Newsmagazine chooses Facebook founder as the face of 2010, but at first forgets to mention that movie about him
Here's the craziest thing about Time magazine naming Mark Zuckerberg its 2010 Person of the Year:
In its introductory essay explaining the choice, Time never once mentions "The Social Network."
Instead, the magazine's Richard Stengel quotes Virginia Woolf, talks about transitions in the way we connect with each other, gives Facebook statistics, and explores "a correlation between the size of the cerebral neocortex and the number of social relationships a primate species can have."
All of which is fine and good, but what about the correlation between Time's choice and David Fincher's movie about Zuckerberg, which is currently cutting a swath through every critics award in existence? (Except in San Diego, that is.)
Does anybody think that Zuckerberg would be Time's cover boy if it weren't for "The Social Network?" Or that he'd be more newsworthy now than he was two or three years ago if not for that awards-toting feature film about him? And is Time really going to try to tell us that there's no connection when the issue comes out and we can read what else they say about him?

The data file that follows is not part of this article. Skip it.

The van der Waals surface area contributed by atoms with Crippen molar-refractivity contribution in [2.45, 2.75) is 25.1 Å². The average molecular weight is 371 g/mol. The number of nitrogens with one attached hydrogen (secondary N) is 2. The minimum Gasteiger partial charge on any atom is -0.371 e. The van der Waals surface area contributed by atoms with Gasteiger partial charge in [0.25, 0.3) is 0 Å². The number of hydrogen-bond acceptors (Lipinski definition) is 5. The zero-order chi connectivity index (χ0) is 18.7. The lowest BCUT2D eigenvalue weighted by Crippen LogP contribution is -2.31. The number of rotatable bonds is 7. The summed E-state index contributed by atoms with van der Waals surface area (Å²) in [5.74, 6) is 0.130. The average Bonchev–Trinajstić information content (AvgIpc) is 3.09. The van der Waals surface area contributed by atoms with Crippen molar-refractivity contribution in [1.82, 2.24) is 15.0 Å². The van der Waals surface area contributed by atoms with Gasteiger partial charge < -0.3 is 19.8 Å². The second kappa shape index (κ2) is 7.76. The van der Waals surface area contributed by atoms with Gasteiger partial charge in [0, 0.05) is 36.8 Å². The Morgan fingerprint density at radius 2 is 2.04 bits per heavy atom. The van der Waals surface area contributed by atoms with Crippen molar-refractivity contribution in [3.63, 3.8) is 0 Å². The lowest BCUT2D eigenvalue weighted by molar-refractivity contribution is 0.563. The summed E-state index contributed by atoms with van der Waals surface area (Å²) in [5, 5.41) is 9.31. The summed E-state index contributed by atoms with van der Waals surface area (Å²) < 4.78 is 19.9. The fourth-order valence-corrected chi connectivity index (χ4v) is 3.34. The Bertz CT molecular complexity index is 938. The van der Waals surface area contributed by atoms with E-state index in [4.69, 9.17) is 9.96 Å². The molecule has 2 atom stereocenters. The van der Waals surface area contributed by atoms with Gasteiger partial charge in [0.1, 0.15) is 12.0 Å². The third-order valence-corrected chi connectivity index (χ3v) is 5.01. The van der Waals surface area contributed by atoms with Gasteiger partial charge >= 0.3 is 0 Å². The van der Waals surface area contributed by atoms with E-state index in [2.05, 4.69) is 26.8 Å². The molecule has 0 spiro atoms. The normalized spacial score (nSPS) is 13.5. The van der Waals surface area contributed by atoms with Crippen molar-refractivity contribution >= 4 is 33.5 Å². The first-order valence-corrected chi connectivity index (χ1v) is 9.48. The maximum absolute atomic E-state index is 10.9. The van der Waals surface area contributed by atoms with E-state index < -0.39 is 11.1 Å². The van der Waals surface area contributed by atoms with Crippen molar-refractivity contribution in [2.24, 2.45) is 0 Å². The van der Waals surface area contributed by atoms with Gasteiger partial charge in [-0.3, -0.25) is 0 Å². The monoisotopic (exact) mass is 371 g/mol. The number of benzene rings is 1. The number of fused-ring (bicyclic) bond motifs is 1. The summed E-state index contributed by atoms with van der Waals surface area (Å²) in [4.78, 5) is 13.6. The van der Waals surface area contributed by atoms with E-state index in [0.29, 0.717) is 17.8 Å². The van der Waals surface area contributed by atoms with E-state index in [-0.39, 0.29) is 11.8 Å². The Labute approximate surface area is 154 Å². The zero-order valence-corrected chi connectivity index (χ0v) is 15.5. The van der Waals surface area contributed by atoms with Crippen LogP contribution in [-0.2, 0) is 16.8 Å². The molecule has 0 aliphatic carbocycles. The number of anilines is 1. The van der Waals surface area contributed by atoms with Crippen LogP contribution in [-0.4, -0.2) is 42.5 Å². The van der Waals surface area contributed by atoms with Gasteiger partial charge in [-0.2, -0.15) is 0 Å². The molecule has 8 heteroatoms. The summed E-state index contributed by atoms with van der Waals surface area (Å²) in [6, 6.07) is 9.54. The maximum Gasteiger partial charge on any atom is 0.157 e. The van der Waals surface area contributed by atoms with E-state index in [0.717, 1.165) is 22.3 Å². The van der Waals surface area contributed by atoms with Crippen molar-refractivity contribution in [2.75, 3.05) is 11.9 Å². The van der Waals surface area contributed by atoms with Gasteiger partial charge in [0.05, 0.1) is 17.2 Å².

My answer on the first two counts: no way.
Time's answer on the third, now that the article is available online: nope.
It takes 12 paragraphs and a page jump to get there, but writer Lev Grossman finally gets around to mentioning that there's a movie out about Zuckerberg. He mentions "The Social Network" in one sentence, says it's very good in the next, and then points out that the character played by Jesse Eisenberg "bears almost no resemblance" to the real Zuckerberg. Then he moves on.
Still, this has to be the niftiest bit of Oscar promotion anybody has gotten this year, a mark of the movie's centrality to our times that's far more impressive than any National Board of Review kudo or Tri-State Film Critics Alliance prize.
And Time's sister publication Sports Illustrated, meanwhile, does a similar favor for "The Fighter," plopping Mark Wahlberg and Christian Bale on its cover and declaring the David O. Russell drama the best sports movie of the decade.
One question, though: since "The Fighter" is a pretty tough, gritty movie, couldn't SI have chosen a cover image that wasn't quite so cheesy?
Incidentally, "The Social Network" finished fifth on Time's list of the Top 10 films of the year. It trailed "Toy Story 3," "Inside Job," "Never Let Me Go" and "Life During Wartime."
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